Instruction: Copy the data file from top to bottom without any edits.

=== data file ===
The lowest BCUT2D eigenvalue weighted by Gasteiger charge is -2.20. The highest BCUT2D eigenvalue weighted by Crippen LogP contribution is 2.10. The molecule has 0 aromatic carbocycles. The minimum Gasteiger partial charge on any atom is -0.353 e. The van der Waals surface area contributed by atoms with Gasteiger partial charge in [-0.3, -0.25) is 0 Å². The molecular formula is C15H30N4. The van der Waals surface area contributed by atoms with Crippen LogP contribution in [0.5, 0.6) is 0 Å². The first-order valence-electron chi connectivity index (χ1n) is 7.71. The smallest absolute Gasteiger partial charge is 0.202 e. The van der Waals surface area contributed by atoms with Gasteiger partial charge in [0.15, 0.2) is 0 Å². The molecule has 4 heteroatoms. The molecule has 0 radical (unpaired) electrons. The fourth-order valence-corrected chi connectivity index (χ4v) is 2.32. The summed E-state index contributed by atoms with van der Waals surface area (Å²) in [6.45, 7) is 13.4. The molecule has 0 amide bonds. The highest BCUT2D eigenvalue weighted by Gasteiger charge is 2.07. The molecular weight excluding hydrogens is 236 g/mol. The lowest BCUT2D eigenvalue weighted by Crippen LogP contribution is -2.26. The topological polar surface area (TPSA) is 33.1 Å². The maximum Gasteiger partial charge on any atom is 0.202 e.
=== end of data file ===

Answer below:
The lowest BCUT2D eigenvalue weighted by Gasteiger charge is -2.20. The highest BCUT2D eigenvalue weighted by Crippen LogP contribution is 2.10. The molecule has 0 aromatic carbocycles. The minimum Gasteiger partial charge on any atom is -0.353 e. The van der Waals surface area contributed by atoms with Gasteiger partial charge in [-0.3, -0.25) is 0 Å². The molecular formula is C15H30N4. The van der Waals surface area contributed by atoms with Crippen LogP contribution in [0.5, 0.6) is 0 Å². The first-order valence-electron chi connectivity index (χ1n) is 7.71. The smallest absolute Gasteiger partial charge is 0.202 e. The van der Waals surface area contributed by atoms with Gasteiger partial charge in [0.15, 0.2) is 0 Å². The molecule has 4 heteroatoms. The molecule has 0 radical (unpaired) electrons. The fourth-order valence-corrected chi connectivity index (χ4v) is 2.32. The summed E-state index contributed by atoms with van der Waals surface area (Å²) in [6.45, 7) is 13.4. The molecule has 0 amide bonds. The highest BCUT2D eigenvalue weighted by Gasteiger charge is 2.07. The molecular weight excluding hydrogens is 236 g/mol. The lowest BCUT2D eigenvalue weighted by Crippen LogP contribution is -2.26. The topological polar surface area (TPSA) is 33.1 Å². The maximum Gasteiger partial charge on any atom is 0.202 e.